Diurnal cycling of glutathione in marine phytoplankton: Field and culture studies
Limnol. Oceanogr., 49(4), 2004, 991-996 | DOI: 10.4319/lo.2004.49.4.0991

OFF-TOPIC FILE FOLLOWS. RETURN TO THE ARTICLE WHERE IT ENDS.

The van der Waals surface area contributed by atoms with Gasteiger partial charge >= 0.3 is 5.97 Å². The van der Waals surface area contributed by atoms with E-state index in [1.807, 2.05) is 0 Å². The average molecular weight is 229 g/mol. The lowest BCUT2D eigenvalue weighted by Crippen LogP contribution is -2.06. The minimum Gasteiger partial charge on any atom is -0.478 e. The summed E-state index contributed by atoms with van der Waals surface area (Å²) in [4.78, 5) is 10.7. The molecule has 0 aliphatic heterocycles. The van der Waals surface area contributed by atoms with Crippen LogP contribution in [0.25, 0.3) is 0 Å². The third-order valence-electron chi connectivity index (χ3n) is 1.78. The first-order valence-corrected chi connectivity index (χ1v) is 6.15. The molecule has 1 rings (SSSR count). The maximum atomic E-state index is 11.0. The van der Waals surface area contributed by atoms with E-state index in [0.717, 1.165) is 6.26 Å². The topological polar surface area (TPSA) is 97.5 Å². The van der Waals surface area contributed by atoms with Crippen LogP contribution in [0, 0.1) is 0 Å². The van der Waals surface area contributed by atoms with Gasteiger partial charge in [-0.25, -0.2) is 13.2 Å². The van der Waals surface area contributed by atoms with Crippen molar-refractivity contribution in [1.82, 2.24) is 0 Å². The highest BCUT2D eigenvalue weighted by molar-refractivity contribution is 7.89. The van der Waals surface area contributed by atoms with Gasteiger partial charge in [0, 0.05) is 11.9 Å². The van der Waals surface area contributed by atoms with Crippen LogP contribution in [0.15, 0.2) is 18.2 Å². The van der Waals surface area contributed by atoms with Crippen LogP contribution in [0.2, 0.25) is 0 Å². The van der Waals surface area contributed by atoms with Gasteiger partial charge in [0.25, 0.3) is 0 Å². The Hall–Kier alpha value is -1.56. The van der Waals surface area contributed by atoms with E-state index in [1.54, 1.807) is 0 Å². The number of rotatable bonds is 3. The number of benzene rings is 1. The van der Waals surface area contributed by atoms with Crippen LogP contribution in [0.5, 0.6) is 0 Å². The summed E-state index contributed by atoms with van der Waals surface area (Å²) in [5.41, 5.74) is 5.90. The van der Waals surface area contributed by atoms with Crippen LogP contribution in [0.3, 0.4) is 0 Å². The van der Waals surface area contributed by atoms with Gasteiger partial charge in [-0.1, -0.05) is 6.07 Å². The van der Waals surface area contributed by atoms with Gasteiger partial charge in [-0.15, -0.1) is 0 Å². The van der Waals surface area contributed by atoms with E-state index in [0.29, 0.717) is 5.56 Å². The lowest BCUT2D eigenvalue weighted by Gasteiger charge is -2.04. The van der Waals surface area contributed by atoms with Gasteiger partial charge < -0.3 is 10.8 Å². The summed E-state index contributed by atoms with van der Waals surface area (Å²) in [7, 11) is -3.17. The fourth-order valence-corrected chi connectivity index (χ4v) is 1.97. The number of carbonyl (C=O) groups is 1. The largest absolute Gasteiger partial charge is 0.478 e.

ABSTRACT: Glutathione is an abundant intracellular thiol that is involved in the detoxification of reactive oxygen species generated in the presence of light. We used short-term continuous cultures of Emiliania huxleyi and Thalassiosira pseudonana to show that a diurnal light cycle causes intracellular glutathione to undergo at least twofold variations, with maximum concentrations occurring during light periods. Cysteine concentrations also appear to vary in E. huxleyi to a similar extent, with the highest concentrations occurring at night. A complementary field study conducted at Salt Pond in Falmouth, Massachusetts, yielded a similar diurnal cycle of glutathione concentrations in particulate samples. This cycling is important to consider when measuring particulate thiols in both culture and field studies and provides additional evidence that glutathione plays an important role as an antioxidant in eukaryotic marine phytoplankton.